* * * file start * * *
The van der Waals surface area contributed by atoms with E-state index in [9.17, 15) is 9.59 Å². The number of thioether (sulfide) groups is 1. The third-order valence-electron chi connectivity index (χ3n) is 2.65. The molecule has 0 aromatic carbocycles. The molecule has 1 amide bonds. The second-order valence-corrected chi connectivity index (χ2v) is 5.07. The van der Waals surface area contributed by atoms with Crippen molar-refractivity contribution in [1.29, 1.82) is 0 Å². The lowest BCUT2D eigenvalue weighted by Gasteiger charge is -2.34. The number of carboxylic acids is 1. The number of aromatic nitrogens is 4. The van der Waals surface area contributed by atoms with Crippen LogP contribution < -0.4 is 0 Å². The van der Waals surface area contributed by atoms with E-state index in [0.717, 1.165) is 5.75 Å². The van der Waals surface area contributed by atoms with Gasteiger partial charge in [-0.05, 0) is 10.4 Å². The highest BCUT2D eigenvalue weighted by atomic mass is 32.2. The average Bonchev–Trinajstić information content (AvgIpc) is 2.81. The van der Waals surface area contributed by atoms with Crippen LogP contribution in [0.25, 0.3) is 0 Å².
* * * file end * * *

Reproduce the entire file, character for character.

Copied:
The van der Waals surface area contributed by atoms with E-state index in [9.17, 15) is 9.59 Å². The number of thioether (sulfide) groups is 1. The third-order valence-electron chi connectivity index (χ3n) is 2.65. The molecule has 0 aromatic carbocycles. The molecule has 1 amide bonds. The second-order valence-corrected chi connectivity index (χ2v) is 5.07. The van der Waals surface area contributed by atoms with Crippen molar-refractivity contribution in [1.29, 1.82) is 0 Å². The lowest BCUT2D eigenvalue weighted by Gasteiger charge is -2.34. The number of carboxylic acids is 1. The number of aromatic nitrogens is 4. The van der Waals surface area contributed by atoms with Crippen LogP contribution < -0.4 is 0 Å². The van der Waals surface area contributed by atoms with E-state index in [0.717, 1.165) is 5.75 Å². The van der Waals surface area contributed by atoms with Gasteiger partial charge in [-0.05, 0) is 10.4 Å². The highest BCUT2D eigenvalue weighted by atomic mass is 32.2. The average Bonchev–Trinajstić information content (AvgIpc) is 2.81. The van der Waals surface area contributed by atoms with Crippen LogP contribution in [0.25, 0.3) is 0 Å².